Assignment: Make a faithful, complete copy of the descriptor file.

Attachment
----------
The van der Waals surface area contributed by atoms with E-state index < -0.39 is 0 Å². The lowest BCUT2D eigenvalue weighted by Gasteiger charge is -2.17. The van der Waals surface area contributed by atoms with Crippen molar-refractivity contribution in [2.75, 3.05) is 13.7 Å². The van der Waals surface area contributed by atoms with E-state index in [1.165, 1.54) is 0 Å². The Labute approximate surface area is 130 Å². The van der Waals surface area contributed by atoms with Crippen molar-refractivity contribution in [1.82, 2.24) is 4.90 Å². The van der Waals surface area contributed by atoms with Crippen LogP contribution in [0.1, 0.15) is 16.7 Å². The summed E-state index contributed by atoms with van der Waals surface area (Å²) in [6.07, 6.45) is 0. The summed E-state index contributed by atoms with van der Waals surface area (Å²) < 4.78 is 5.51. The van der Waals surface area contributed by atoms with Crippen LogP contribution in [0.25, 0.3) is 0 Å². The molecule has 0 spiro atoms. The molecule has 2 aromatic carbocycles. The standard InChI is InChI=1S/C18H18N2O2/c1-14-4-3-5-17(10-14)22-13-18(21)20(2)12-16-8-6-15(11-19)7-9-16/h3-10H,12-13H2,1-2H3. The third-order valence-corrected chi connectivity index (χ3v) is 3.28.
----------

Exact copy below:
The van der Waals surface area contributed by atoms with E-state index < -0.39 is 0 Å². The lowest BCUT2D eigenvalue weighted by Gasteiger charge is -2.17. The van der Waals surface area contributed by atoms with Crippen molar-refractivity contribution in [2.75, 3.05) is 13.7 Å². The van der Waals surface area contributed by atoms with E-state index in [1.165, 1.54) is 0 Å². The Labute approximate surface area is 130 Å². The van der Waals surface area contributed by atoms with Crippen molar-refractivity contribution in [1.82, 2.24) is 4.90 Å². The van der Waals surface area contributed by atoms with Crippen LogP contribution in [0.1, 0.15) is 16.7 Å². The summed E-state index contributed by atoms with van der Waals surface area (Å²) in [6.07, 6.45) is 0. The summed E-state index contributed by atoms with van der Waals surface area (Å²) < 4.78 is 5.51. The van der Waals surface area contributed by atoms with Crippen LogP contribution in [0.25, 0.3) is 0 Å². The molecule has 0 spiro atoms. The molecule has 2 aromatic carbocycles. The standard InChI is InChI=1S/C18H18N2O2/c1-14-4-3-5-17(10-14)22-13-18(21)20(2)12-16-8-6-15(11-19)7-9-16/h3-10H,12-13H2,1-2H3. The third-order valence-corrected chi connectivity index (χ3v) is 3.28.